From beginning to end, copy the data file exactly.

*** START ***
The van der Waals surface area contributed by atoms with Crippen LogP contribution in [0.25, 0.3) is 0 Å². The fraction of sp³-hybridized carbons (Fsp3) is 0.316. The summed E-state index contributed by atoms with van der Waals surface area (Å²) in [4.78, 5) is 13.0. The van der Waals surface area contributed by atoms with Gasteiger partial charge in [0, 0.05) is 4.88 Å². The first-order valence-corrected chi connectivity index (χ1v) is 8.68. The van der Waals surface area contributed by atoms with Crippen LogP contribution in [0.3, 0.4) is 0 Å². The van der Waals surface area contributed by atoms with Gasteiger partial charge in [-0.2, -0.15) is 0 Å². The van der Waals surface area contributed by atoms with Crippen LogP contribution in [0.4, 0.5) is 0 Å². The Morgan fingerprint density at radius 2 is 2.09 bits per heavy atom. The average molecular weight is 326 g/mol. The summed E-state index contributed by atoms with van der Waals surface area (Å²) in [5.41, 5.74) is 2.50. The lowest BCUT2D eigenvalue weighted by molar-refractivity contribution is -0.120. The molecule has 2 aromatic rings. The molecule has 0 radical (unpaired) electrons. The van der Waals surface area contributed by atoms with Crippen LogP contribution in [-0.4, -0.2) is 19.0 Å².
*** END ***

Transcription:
The van der Waals surface area contributed by atoms with Crippen LogP contribution in [0.25, 0.3) is 0 Å². The fraction of sp³-hybridized carbons (Fsp3) is 0.316. The summed E-state index contributed by atoms with van der Waals surface area (Å²) in [4.78, 5) is 13.0. The van der Waals surface area contributed by atoms with Gasteiger partial charge in [0, 0.05) is 4.88 Å². The first-order valence-corrected chi connectivity index (χ1v) is 8.68. The van der Waals surface area contributed by atoms with Crippen LogP contribution in [0.3, 0.4) is 0 Å². The van der Waals surface area contributed by atoms with Gasteiger partial charge in [-0.2, -0.15) is 0 Å². The van der Waals surface area contributed by atoms with Crippen LogP contribution in [0.4, 0.5) is 0 Å². The Morgan fingerprint density at radius 2 is 2.09 bits per heavy atom. The average molecular weight is 326 g/mol. The summed E-state index contributed by atoms with van der Waals surface area (Å²) in [5.41, 5.74) is 2.50. The lowest BCUT2D eigenvalue weighted by molar-refractivity contribution is -0.120. The molecule has 2 aromatic rings. The molecule has 0 radical (unpaired) electrons. The van der Waals surface area contributed by atoms with Crippen LogP contribution in [-0.4, -0.2) is 19.0 Å².